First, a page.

Magazine article The Spectator

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Magazine article The Spectator

Mumbo-Jumbo

Article excerpt

It's been a bad week for the paranormal on television, I'm pleased to say. Dreadful programmes such as Beyond Belief - charlatans claiming superhuman powers perform conjuring tricks in front of an astounded David Frost - and The Paranormal World of Paul McKenna (ditto in front of Paul McKenna) infest our screens almost every night. When a politician claims he can improve the common weal in some marginal way, interviewers feel obliged to talk to him as if he were a lunatic. A person who really is mentally unbalanced says that he was abducted by space aliens, or is the medium for a 3,000year-old faith healer, and he is addressed in the respectful manner once reserved for bishops.

Possibly the people who make these programmes imagine there are enlightening spiritual truths to impart, or, much more likely, they have a contempt for their audience; since we will believe anything, they might as well shove it down us. Viewers are treated like cattle, fed the intellectual equivalent of diseased sheep ground into slurry. It's cheap, it's nasty, and after prolonged use, it rots the brain.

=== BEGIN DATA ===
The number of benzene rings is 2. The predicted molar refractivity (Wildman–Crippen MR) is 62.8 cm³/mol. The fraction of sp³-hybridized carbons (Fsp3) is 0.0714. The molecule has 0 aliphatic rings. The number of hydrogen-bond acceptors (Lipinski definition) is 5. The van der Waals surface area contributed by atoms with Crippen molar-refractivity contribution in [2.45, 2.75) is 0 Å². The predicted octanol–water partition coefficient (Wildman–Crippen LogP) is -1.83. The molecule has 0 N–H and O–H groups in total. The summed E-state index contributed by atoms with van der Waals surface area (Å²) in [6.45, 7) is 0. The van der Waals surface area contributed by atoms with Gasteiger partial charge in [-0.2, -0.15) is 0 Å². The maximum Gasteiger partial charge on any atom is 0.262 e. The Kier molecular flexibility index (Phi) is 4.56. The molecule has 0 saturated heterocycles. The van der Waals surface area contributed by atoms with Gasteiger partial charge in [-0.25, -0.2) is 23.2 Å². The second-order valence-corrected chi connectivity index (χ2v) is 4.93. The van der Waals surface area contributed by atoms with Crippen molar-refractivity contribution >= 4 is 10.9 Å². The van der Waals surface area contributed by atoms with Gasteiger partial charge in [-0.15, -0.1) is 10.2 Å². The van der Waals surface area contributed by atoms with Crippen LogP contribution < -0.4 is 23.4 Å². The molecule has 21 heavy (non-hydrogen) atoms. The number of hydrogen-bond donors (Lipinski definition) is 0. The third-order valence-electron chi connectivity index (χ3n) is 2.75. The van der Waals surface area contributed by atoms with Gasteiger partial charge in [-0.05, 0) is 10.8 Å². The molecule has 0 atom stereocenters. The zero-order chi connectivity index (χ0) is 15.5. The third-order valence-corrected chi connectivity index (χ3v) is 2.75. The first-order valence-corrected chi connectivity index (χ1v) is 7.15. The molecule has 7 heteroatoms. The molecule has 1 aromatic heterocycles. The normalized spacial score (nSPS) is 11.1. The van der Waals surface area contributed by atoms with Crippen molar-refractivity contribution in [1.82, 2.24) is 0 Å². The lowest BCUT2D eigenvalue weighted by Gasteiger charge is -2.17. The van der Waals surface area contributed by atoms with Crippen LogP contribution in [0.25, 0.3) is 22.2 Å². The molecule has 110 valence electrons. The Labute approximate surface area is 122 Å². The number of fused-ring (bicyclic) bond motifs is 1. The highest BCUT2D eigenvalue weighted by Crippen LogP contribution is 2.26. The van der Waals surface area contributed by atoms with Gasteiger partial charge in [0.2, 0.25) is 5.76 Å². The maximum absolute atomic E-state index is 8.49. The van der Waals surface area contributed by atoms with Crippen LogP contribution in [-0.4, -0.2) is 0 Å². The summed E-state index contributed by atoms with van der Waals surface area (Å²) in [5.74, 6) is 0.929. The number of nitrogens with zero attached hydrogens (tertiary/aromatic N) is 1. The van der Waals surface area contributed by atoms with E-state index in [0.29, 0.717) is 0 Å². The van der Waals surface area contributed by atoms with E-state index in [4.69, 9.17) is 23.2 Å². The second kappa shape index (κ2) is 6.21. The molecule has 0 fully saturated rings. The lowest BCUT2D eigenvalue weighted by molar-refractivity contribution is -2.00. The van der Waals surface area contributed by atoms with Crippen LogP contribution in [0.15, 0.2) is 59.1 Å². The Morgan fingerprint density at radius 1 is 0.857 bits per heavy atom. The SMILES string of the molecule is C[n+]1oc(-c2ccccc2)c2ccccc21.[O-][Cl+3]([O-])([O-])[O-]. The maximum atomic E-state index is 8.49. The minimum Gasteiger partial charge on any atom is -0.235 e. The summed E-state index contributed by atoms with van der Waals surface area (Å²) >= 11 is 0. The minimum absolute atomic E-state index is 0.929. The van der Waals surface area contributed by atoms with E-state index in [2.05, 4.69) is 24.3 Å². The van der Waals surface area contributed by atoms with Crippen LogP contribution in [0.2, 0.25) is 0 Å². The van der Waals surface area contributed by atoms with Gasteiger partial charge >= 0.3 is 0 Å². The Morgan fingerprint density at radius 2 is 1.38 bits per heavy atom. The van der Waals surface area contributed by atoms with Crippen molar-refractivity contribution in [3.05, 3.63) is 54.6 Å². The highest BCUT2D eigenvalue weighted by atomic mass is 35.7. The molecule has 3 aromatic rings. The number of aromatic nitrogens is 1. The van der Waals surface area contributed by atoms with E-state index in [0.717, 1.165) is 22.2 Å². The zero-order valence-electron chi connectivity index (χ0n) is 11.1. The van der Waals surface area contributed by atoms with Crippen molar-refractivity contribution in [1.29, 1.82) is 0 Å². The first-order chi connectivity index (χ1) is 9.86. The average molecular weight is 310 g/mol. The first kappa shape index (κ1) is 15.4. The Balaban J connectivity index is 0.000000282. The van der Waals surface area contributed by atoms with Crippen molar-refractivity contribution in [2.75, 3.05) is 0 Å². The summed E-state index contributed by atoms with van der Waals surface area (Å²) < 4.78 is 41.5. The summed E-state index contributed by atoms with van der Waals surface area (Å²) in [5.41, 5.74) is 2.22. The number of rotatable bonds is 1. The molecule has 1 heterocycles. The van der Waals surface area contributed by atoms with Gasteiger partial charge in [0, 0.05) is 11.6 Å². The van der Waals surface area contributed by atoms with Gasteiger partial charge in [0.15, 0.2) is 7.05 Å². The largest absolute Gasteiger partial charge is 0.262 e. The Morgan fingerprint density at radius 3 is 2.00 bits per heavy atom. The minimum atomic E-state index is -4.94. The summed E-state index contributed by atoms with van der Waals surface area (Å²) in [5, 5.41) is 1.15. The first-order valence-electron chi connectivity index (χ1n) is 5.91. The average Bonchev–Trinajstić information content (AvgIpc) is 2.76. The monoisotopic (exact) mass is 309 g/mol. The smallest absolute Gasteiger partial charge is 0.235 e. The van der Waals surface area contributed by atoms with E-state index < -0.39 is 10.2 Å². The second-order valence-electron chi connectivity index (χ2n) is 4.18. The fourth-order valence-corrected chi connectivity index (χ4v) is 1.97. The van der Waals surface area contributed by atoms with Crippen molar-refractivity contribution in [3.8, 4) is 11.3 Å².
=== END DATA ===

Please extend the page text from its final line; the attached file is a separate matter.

So Flightpaths to the Gods (BBC 2) was particularly welcome. This was about the vast and astonishing carvings found high on an arid plateau in Peru. For years the Swiss writer Erich von Daniken, a millionaire from his many best selling books of paranormal bunkum, has claimed that these were created by extra-planetary beings who built the long straight lines as runways for their spaceships (even though many dipped into deep valleys). The programme discovered the far more interesting fact that the carvings were closely related to the religious beliefs of the indigenous people, some of whom use the same rituals and imagery today. The carvings could only be viewed from the sky because they were meant to propitiate the gods, rather than serve as landing lights for pilots from the Planet Tharggg. Occam's Razor, a handy tool which should be incorporated in the Swiss army knife, tells us that the former explanation is infinitely more likely, and it was good to see a television company agree for once.

The notion that only alien beings could have created such gigantic works is another example of political incorrectness which I shall call 'epochism' - the belief that ancient peoples, the chronologically challenged, weren't just less technically advanced than us but were incapable of doing anything more artistic than spearing wild animals and hitting each other with clubs.

And the truth tends to be expensive. …

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